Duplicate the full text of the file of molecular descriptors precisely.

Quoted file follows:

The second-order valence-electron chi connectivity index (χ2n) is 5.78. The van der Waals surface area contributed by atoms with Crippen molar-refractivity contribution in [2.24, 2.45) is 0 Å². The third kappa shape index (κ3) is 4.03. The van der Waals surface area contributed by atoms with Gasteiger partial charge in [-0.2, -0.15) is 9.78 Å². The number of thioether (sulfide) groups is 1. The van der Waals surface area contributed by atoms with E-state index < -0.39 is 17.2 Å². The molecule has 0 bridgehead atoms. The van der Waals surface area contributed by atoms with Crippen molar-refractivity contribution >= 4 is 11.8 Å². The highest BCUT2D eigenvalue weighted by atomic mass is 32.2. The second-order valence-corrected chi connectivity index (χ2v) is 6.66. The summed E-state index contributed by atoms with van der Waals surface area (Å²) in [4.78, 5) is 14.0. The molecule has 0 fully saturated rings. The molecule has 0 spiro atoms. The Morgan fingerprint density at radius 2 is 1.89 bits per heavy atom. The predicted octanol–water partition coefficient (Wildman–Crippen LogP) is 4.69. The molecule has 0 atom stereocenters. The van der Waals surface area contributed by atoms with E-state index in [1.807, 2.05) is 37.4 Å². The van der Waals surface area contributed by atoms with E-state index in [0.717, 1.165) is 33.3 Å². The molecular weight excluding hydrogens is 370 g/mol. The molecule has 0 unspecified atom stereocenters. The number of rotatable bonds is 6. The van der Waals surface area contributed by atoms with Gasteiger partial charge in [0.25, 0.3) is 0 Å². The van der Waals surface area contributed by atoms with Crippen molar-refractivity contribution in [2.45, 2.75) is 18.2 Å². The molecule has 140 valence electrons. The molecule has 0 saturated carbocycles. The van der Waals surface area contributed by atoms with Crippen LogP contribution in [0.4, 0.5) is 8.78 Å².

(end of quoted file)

The second-order valence-electron chi connectivity index (χ2n) is 5.78. The van der Waals surface area contributed by atoms with Crippen molar-refractivity contribution in [2.24, 2.45) is 0 Å². The third kappa shape index (κ3) is 4.03. The van der Waals surface area contributed by atoms with Gasteiger partial charge in [-0.2, -0.15) is 9.78 Å². The number of thioether (sulfide) groups is 1. The van der Waals surface area contributed by atoms with E-state index < -0.39 is 17.2 Å². The molecule has 0 bridgehead atoms. The van der Waals surface area contributed by atoms with Crippen molar-refractivity contribution >= 4 is 11.8 Å². The highest BCUT2D eigenvalue weighted by atomic mass is 32.2. The second-order valence-corrected chi connectivity index (χ2v) is 6.66. The summed E-state index contributed by atoms with van der Waals surface area (Å²) in [4.78, 5) is 14.0. The molecule has 0 fully saturated rings. The molecule has 0 spiro atoms. The Morgan fingerprint density at radius 2 is 1.89 bits per heavy atom. The predicted octanol–water partition coefficient (Wildman–Crippen LogP) is 4.69. The molecule has 0 atom stereocenters. The van der Waals surface area contributed by atoms with E-state index in [1.807, 2.05) is 37.4 Å². The van der Waals surface area contributed by atoms with E-state index in [0.717, 1.165) is 33.3 Å². The molecular weight excluding hydrogens is 370 g/mol. The molecule has 0 unspecified atom stereocenters. The number of rotatable bonds is 6. The van der Waals surface area contributed by atoms with Gasteiger partial charge in [0.25, 0.3) is 0 Å². The van der Waals surface area contributed by atoms with Crippen molar-refractivity contribution in [2.45, 2.75) is 18.2 Å². The molecule has 140 valence electrons. The molecule has 0 saturated carbocycles. The van der Waals surface area contributed by atoms with Crippen LogP contribution in [0.4, 0.5) is 8.78 Å².